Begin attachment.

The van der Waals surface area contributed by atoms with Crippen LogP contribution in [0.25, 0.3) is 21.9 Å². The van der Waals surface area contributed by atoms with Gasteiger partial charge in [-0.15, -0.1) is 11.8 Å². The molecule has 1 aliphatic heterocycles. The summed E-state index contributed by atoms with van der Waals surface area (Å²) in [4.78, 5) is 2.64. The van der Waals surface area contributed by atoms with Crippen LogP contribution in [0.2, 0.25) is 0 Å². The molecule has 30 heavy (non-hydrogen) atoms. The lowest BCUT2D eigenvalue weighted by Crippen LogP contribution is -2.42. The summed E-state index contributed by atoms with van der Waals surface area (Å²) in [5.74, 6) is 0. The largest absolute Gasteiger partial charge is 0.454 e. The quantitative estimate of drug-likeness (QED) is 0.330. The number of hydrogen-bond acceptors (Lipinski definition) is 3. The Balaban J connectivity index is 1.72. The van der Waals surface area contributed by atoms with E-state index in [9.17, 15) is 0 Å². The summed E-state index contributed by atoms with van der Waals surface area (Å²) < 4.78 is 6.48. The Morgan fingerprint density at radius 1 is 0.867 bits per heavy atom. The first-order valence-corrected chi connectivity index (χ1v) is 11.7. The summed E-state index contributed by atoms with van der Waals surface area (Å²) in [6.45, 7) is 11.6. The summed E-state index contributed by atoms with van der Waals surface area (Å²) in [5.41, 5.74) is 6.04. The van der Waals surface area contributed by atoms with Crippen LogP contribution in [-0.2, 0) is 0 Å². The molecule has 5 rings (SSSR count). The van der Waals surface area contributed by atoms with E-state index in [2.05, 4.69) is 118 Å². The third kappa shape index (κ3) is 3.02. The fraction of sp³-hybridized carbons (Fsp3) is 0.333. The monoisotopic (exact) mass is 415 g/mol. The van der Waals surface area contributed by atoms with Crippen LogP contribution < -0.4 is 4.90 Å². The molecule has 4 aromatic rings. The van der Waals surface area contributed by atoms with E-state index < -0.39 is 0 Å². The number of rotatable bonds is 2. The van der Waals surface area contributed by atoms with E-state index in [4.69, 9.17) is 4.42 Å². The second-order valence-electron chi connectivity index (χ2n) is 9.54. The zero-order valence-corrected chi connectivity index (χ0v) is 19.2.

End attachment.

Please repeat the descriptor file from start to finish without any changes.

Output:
The van der Waals surface area contributed by atoms with Crippen LogP contribution in [0.25, 0.3) is 21.9 Å². The van der Waals surface area contributed by atoms with Gasteiger partial charge in [-0.15, -0.1) is 11.8 Å². The molecule has 1 aliphatic heterocycles. The summed E-state index contributed by atoms with van der Waals surface area (Å²) in [4.78, 5) is 2.64. The van der Waals surface area contributed by atoms with Crippen LogP contribution in [0.2, 0.25) is 0 Å². The molecule has 30 heavy (non-hydrogen) atoms. The lowest BCUT2D eigenvalue weighted by Crippen LogP contribution is -2.42. The summed E-state index contributed by atoms with van der Waals surface area (Å²) in [5.74, 6) is 0. The largest absolute Gasteiger partial charge is 0.454 e. The quantitative estimate of drug-likeness (QED) is 0.330. The number of hydrogen-bond acceptors (Lipinski definition) is 3. The Balaban J connectivity index is 1.72. The van der Waals surface area contributed by atoms with E-state index in [9.17, 15) is 0 Å². The summed E-state index contributed by atoms with van der Waals surface area (Å²) < 4.78 is 6.48. The Morgan fingerprint density at radius 1 is 0.867 bits per heavy atom. The first-order valence-corrected chi connectivity index (χ1v) is 11.7. The summed E-state index contributed by atoms with van der Waals surface area (Å²) in [6.45, 7) is 11.6. The summed E-state index contributed by atoms with van der Waals surface area (Å²) in [5.41, 5.74) is 6.04. The van der Waals surface area contributed by atoms with Crippen LogP contribution in [-0.2, 0) is 0 Å². The molecule has 5 rings (SSSR count). The van der Waals surface area contributed by atoms with E-state index in [2.05, 4.69) is 118 Å². The third kappa shape index (κ3) is 3.02. The fraction of sp³-hybridized carbons (Fsp3) is 0.333. The monoisotopic (exact) mass is 415 g/mol. The van der Waals surface area contributed by atoms with Crippen LogP contribution < -0.4 is 4.90 Å². The molecule has 4 aromatic rings. The van der Waals surface area contributed by atoms with E-state index < -0.39 is 0 Å². The number of rotatable bonds is 2. The van der Waals surface area contributed by atoms with E-state index in [4.69, 9.17) is 4.42 Å². The second-order valence-electron chi connectivity index (χ2n) is 9.54. The zero-order valence-corrected chi connectivity index (χ0v) is 19.2.